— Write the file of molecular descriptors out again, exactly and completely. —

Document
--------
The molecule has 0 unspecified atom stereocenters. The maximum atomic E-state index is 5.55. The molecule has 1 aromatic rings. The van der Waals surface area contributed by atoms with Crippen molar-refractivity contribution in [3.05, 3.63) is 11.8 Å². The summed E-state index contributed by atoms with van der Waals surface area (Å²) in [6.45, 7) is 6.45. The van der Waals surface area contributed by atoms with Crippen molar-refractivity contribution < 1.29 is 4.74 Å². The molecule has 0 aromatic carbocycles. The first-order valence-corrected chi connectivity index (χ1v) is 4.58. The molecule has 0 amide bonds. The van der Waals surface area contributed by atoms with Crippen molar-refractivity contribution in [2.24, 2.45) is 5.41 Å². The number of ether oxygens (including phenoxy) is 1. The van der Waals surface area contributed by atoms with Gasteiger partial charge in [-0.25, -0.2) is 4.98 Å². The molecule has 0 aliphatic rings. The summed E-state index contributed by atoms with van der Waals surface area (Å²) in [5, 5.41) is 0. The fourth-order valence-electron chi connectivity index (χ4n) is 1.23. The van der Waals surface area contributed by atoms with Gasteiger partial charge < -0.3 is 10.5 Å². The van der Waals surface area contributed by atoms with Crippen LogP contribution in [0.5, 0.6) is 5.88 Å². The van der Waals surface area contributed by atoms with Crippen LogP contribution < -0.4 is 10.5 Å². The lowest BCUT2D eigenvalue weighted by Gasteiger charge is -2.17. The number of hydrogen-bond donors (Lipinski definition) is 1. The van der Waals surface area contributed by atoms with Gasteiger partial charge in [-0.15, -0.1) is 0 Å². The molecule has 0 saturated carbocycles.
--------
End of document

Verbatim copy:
The molecule has 0 unspecified atom stereocenters. The maximum atomic E-state index is 5.55. The molecule has 1 aromatic rings. The van der Waals surface area contributed by atoms with Crippen molar-refractivity contribution in [3.05, 3.63) is 11.8 Å². The summed E-state index contributed by atoms with van der Waals surface area (Å²) in [6.45, 7) is 6.45. The van der Waals surface area contributed by atoms with Crippen molar-refractivity contribution < 1.29 is 4.74 Å². The molecule has 0 aromatic carbocycles. The first-order valence-corrected chi connectivity index (χ1v) is 4.58. The molecule has 0 amide bonds. The van der Waals surface area contributed by atoms with Crippen molar-refractivity contribution in [2.24, 2.45) is 5.41 Å². The number of ether oxygens (including phenoxy) is 1. The van der Waals surface area contributed by atoms with Gasteiger partial charge in [-0.25, -0.2) is 4.98 Å². The molecule has 0 aliphatic rings. The summed E-state index contributed by atoms with van der Waals surface area (Å²) in [5, 5.41) is 0. The fourth-order valence-electron chi connectivity index (χ4n) is 1.23. The van der Waals surface area contributed by atoms with Gasteiger partial charge < -0.3 is 10.5 Å². The van der Waals surface area contributed by atoms with Crippen LogP contribution in [0.5, 0.6) is 5.88 Å². The van der Waals surface area contributed by atoms with Crippen LogP contribution < -0.4 is 10.5 Å². The lowest BCUT2D eigenvalue weighted by Gasteiger charge is -2.17. The number of hydrogen-bond donors (Lipinski definition) is 1. The van der Waals surface area contributed by atoms with Gasteiger partial charge in [-0.15, -0.1) is 0 Å². The molecule has 0 saturated carbocycles.